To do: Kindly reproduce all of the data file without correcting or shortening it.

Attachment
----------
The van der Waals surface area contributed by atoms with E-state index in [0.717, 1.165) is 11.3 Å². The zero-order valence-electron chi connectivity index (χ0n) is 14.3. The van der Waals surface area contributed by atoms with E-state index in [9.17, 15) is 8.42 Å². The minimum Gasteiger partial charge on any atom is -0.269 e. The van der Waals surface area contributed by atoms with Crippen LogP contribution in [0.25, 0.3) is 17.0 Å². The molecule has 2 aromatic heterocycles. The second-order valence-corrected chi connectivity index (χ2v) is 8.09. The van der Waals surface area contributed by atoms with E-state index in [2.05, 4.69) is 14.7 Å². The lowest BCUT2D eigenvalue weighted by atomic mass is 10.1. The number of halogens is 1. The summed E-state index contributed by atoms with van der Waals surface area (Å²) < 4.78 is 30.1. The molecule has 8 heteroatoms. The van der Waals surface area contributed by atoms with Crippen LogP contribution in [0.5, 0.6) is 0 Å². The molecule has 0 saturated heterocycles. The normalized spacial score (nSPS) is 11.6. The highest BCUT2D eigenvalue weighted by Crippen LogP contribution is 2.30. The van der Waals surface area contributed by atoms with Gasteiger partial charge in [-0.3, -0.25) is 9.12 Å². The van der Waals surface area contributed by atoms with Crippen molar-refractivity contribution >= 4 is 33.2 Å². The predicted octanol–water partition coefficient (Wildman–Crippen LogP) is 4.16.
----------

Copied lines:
The van der Waals surface area contributed by atoms with E-state index in [0.717, 1.165) is 11.3 Å². The zero-order valence-electron chi connectivity index (χ0n) is 14.3. The van der Waals surface area contributed by atoms with E-state index in [9.17, 15) is 8.42 Å². The minimum Gasteiger partial charge on any atom is -0.269 e. The van der Waals surface area contributed by atoms with Crippen LogP contribution in [0.25, 0.3) is 17.0 Å². The molecule has 2 aromatic heterocycles. The second-order valence-corrected chi connectivity index (χ2v) is 8.09. The van der Waals surface area contributed by atoms with E-state index in [2.05, 4.69) is 14.7 Å². The lowest BCUT2D eigenvalue weighted by atomic mass is 10.1. The number of halogens is 1. The summed E-state index contributed by atoms with van der Waals surface area (Å²) < 4.78 is 30.1. The molecule has 8 heteroatoms. The van der Waals surface area contributed by atoms with Crippen LogP contribution in [0.5, 0.6) is 0 Å². The molecule has 0 saturated heterocycles. The normalized spacial score (nSPS) is 11.6. The highest BCUT2D eigenvalue weighted by Crippen LogP contribution is 2.30. The van der Waals surface area contributed by atoms with Gasteiger partial charge in [-0.3, -0.25) is 9.12 Å². The van der Waals surface area contributed by atoms with Crippen molar-refractivity contribution >= 4 is 33.2 Å². The predicted octanol–water partition coefficient (Wildman–Crippen LogP) is 4.16.